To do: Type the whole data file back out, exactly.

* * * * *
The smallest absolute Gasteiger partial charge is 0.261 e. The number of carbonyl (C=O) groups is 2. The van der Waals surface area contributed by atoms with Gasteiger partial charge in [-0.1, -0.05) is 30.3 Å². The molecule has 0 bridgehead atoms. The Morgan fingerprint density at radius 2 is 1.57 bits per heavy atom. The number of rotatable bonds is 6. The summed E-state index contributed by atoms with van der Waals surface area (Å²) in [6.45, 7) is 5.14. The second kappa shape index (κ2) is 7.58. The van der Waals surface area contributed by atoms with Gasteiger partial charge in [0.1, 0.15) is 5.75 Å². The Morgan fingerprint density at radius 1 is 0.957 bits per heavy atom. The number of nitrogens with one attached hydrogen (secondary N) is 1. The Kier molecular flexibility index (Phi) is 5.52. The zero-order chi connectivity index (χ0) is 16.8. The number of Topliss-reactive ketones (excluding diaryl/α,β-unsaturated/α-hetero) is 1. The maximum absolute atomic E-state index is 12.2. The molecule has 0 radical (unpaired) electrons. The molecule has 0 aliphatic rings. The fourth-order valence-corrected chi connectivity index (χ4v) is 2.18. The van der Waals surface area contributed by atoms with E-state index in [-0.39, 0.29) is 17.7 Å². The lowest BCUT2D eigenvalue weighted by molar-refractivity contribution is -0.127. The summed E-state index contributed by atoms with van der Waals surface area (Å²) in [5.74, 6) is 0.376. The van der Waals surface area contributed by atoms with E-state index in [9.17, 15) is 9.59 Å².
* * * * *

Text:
The smallest absolute Gasteiger partial charge is 0.261 e. The number of carbonyl (C=O) groups is 2. The van der Waals surface area contributed by atoms with Gasteiger partial charge in [-0.1, -0.05) is 30.3 Å². The molecule has 0 bridgehead atoms. The Morgan fingerprint density at radius 2 is 1.57 bits per heavy atom. The number of rotatable bonds is 6. The summed E-state index contributed by atoms with van der Waals surface area (Å²) in [6.45, 7) is 5.14. The second kappa shape index (κ2) is 7.58. The van der Waals surface area contributed by atoms with Gasteiger partial charge in [0.1, 0.15) is 5.75 Å². The Morgan fingerprint density at radius 1 is 0.957 bits per heavy atom. The number of nitrogens with one attached hydrogen (secondary N) is 1. The Kier molecular flexibility index (Phi) is 5.52. The zero-order chi connectivity index (χ0) is 16.8. The number of Topliss-reactive ketones (excluding diaryl/α,β-unsaturated/α-hetero) is 1. The maximum absolute atomic E-state index is 12.2. The molecule has 0 radical (unpaired) electrons. The molecule has 0 aliphatic rings. The fourth-order valence-corrected chi connectivity index (χ4v) is 2.18. The van der Waals surface area contributed by atoms with E-state index in [-0.39, 0.29) is 17.7 Å². The lowest BCUT2D eigenvalue weighted by molar-refractivity contribution is -0.127. The summed E-state index contributed by atoms with van der Waals surface area (Å²) in [5.74, 6) is 0.376. The van der Waals surface area contributed by atoms with E-state index in [9.17, 15) is 9.59 Å².